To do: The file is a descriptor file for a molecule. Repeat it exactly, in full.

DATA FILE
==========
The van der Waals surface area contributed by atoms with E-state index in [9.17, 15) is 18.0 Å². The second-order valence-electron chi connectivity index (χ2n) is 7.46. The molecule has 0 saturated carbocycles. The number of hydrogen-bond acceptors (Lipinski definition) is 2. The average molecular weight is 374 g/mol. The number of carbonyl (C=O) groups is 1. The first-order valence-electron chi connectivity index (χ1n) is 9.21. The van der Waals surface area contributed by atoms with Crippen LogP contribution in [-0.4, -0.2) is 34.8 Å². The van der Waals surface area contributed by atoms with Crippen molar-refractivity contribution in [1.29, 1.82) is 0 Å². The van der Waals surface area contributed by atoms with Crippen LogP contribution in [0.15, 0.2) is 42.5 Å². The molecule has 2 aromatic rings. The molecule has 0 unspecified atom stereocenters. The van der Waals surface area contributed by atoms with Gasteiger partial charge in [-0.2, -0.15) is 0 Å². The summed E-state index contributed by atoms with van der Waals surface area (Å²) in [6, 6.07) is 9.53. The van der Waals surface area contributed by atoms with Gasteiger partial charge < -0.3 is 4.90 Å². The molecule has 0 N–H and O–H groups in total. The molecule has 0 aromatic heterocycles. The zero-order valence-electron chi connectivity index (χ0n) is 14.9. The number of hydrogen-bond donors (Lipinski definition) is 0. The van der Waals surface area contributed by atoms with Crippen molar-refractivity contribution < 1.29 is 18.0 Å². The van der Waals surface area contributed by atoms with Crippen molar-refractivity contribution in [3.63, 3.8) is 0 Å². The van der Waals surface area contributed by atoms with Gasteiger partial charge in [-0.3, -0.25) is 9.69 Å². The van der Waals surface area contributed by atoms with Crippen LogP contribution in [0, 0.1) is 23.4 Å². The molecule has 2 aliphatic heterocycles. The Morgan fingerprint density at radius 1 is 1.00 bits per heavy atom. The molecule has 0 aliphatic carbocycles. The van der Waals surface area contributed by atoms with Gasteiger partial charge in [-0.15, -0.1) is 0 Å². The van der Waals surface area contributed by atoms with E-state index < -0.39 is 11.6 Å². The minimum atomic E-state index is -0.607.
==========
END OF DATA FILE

The van der Waals surface area contributed by atoms with E-state index in [9.17, 15) is 18.0 Å². The second-order valence-electron chi connectivity index (χ2n) is 7.46. The molecule has 0 saturated carbocycles. The number of hydrogen-bond acceptors (Lipinski definition) is 2. The average molecular weight is 374 g/mol. The number of carbonyl (C=O) groups is 1. The first-order valence-electron chi connectivity index (χ1n) is 9.21. The van der Waals surface area contributed by atoms with Crippen LogP contribution in [-0.4, -0.2) is 34.8 Å². The van der Waals surface area contributed by atoms with Crippen molar-refractivity contribution in [1.29, 1.82) is 0 Å². The van der Waals surface area contributed by atoms with Crippen LogP contribution in [0.15, 0.2) is 42.5 Å². The molecule has 2 aromatic rings. The molecule has 0 unspecified atom stereocenters. The van der Waals surface area contributed by atoms with Gasteiger partial charge in [-0.2, -0.15) is 0 Å². The summed E-state index contributed by atoms with van der Waals surface area (Å²) in [6, 6.07) is 9.53. The van der Waals surface area contributed by atoms with Gasteiger partial charge < -0.3 is 4.90 Å². The molecule has 0 N–H and O–H groups in total. The molecule has 0 aromatic heterocycles. The zero-order valence-electron chi connectivity index (χ0n) is 14.9. The number of hydrogen-bond donors (Lipinski definition) is 0. The van der Waals surface area contributed by atoms with Crippen molar-refractivity contribution < 1.29 is 18.0 Å². The van der Waals surface area contributed by atoms with Crippen molar-refractivity contribution in [3.63, 3.8) is 0 Å². The van der Waals surface area contributed by atoms with Gasteiger partial charge in [-0.3, -0.25) is 9.69 Å². The van der Waals surface area contributed by atoms with Crippen LogP contribution in [0, 0.1) is 23.4 Å². The molecule has 2 aliphatic heterocycles. The Morgan fingerprint density at radius 1 is 1.00 bits per heavy atom. The molecule has 0 aliphatic carbocycles. The van der Waals surface area contributed by atoms with Gasteiger partial charge in [-0.15, -0.1) is 0 Å². The van der Waals surface area contributed by atoms with E-state index < -0.39 is 11.6 Å². The minimum atomic E-state index is -0.607.